A stroke occurs when the blood supply to the brain is hampered due to rupture or blockage of the blood vessels, resulting in a reduced or no supply of oxygen and nutrients to the brain tissues. A stroke is a medical emergency and requires immediate medical intervention. The symptoms occur without any warning and may cause permanent brain damage.

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  • Hemorrhagic Stroke: There are several blood vessels in the brain. Rupture and subsequent bleeding of any of the blood vessels is known as hemorrhagic stroke. The bleeding may be inside the brain or between the brain and the membrane. It is a life-threatening condition and requires immediate medical intervention. Symptoms of hemorrhagic stroke are nausea and vomiting, dizziness, headache, increased sensitivity to light, seizures, unconsciousness, coma, paralysis, neck stiffening, and difficulty speaking.
  • Ischemic Stroke: Ischemic stroke is also known as cerebral or brain ischemia. The condition is characterized by a reduction in the blood supply, leading to oxygen and nutrient deprivation in the brain cells. It leads to death or damage to the brain cells. Ischemic stroke symptoms include dizziness and vertigo, vision disorders, such as blindness or double vision, drooping of the face, confusion, and lack of coordination. The risk factors for ischemic stroke include high cholesterol, atherosclerosis, hypertension, atrial fibrillation, a history of heart attack, clotting disorders, sickle cell anemia, and congenital heart disease.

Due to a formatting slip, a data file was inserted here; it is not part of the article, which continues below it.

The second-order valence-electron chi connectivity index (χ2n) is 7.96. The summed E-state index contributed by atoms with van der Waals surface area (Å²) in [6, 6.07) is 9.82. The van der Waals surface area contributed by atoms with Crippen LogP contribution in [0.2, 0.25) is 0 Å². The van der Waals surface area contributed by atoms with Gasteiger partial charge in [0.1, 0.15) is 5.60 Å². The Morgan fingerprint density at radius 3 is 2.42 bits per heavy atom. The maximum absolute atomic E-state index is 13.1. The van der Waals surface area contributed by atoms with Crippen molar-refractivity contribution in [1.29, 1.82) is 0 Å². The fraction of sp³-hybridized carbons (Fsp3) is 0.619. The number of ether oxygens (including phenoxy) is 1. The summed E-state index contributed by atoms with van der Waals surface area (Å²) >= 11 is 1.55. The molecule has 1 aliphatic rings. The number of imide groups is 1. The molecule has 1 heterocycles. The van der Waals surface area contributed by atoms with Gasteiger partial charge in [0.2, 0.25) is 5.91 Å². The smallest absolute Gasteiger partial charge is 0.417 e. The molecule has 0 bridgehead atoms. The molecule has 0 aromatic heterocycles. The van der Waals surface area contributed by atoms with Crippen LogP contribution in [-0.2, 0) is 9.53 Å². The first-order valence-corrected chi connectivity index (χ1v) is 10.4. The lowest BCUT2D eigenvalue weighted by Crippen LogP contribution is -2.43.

• Brain Stem Stroke: A brain stem stroke occurs when the blood vessels carrying blood to the brain stem either rupture or are blocked, leading to a reduced or no blood supply to the brain stem. The brainstem helps in several vital functions, such as swallowing, breathing, and balancing. A stroke in the brain stem may affect these functions. The symptoms of a brain stem stroke include difficulty swallowing, loss of ability to speak, altered eye movements, lack of muscle control, and altered breathing patterns.
  • Transient Ischemic Attack: Transient ischemic attack is a transient episode of events similar to a stroke. The episode lasts a few minutes and does not cause permanent brain tissue injury. Transient ischemic attack, known as a mini-stroke, increases the risk of stroke. Symptoms of transient ischemic stroke are blindness or double vision, numbness, weakness or paralysis of the arm, face, and leg, slurred speech, and loss of balance or vertigo. Risk factors for transient ischemic stroke include a family history of stroke or transient ischemic stroke, medical history of transient ischemic stroke, sickle cell disease, underlying medical conditions, such as diabetes, carotid artery disease, hypercholesterolemia, high blood pressure, and peripheral artery disease, and poor lifestyle habits, such as poor nutrition, smoking, excessive alcohol consumption, and substance abuse.
  • Cryptogenic Stroke: When the cause of a stroke is not determined, the condition is called a cryptogenic stroke. It is also known as an embolic stroke of an unknown source because the majority of cryptogenic strokes are due to the formation of blood clots in other places that travel to the brain vessels to obstruct the blood flow (thromboembolism).